North Carolina passes 12-week abortion ban; overrides governor’s veto

An image of an unborn child.
An image of an unborn child. | Reuters

North Carolina has passed a law banning most abortions after 12 weeks gestation, with the state's Republican-majority Legislature overriding a veto by Democrat Gov. Roy Cooper.

The North Carolina General Assembly voted to override the governor’s veto on Senate Bill 20 on Tuesday, with the law scheduled to take effect on July 1. The House approved the override in a vote of 72-48 while the Senate approved the override in a vote of 30-20.

North Carolina House Speaker Tim Moore released a statement Tuesday celebrating the veto override, referring to the new law as “meaningful, mainstream legislation.”

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“Senate Bill 20 will save lives and provide needed support for women and families while putting North Carolina’s abortion law in line with the most of rest of the free world,” stated Moore. “Today the North Carolina House of Representatives has affirmed the value of human life, and I am proud that the ‘Care for Women, Children, and Families Act’ is now law.”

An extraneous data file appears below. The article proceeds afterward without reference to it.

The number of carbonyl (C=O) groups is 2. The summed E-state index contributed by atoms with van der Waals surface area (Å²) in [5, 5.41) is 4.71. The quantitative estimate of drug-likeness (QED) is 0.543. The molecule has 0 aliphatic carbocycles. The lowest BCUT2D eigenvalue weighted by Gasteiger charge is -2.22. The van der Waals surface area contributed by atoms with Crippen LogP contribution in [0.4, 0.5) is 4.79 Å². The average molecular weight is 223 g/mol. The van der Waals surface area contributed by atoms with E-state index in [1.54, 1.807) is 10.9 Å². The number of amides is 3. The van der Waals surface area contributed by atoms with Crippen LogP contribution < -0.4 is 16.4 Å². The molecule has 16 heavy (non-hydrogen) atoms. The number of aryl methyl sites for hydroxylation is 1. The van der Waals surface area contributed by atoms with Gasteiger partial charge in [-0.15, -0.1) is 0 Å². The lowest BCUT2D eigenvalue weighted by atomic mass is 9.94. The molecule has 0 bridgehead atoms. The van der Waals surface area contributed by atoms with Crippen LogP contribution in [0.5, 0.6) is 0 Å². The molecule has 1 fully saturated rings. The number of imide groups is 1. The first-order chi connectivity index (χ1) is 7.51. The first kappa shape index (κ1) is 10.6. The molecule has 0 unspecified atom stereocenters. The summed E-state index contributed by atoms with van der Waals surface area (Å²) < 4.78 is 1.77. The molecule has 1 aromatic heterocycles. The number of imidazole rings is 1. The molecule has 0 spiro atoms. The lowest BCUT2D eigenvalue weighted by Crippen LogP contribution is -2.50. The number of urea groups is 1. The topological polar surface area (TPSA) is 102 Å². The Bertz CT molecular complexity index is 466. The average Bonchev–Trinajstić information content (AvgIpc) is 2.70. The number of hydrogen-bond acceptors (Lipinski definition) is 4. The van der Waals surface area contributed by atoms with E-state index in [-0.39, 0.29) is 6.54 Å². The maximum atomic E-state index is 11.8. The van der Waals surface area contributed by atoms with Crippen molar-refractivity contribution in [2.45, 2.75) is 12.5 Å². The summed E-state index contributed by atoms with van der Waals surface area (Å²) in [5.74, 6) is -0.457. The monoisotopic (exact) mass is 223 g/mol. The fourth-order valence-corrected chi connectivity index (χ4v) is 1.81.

For his part, Cooper released a statement on Tuesday denouncing the veto override, claiming that most people in the state “don’t want right-wing politicians in the exam room with women and their doctors.”

“For the last two weeks, Republican sponsors of this abortion ban have strenuously argued that it is much less restrictive than we warned, so we will now do everything in our power to make sure that’s true,” the governor added.

“North Carolinians now understand that Republicans are unified in their assault on women’s reproductive freedom and we are energized to fight back on this and other critical issues facing our state. I will continue doing everything I can to protect abortion access in North Carolina because women’s lives depend on it.”

Introduced in January, SB 20 states that it will ban abortion “after the twelfth week of a woman's pregnancy,” with exceptions given for medical emergencies, rape and incest up until 20 weeks into the pregnancy, and during “the first 24 weeks of a woman's pregnancy, if a qualified physician determines there exists a life-limiting anomaly.”

Last year, the United States Supreme Court ruled in Dobbs v. Jackson Women's Health Organization that abortion is not a constitutional right, overturning the controversial 1973 Supreme Court decision Roe v. Wade.  

Since the Dobbs decision was released, several states have moved to pass stricter laws on abortion, with states banning the procedure in nearly all circumstances once a baby's heartbeat is detected, which is usually around six weeks into a pregnancy.

Most European countries limit abortion access after the first trimester, or around 12 weeks into a pregnancy, with some countries like Poland banning abortions in most circumstances.  

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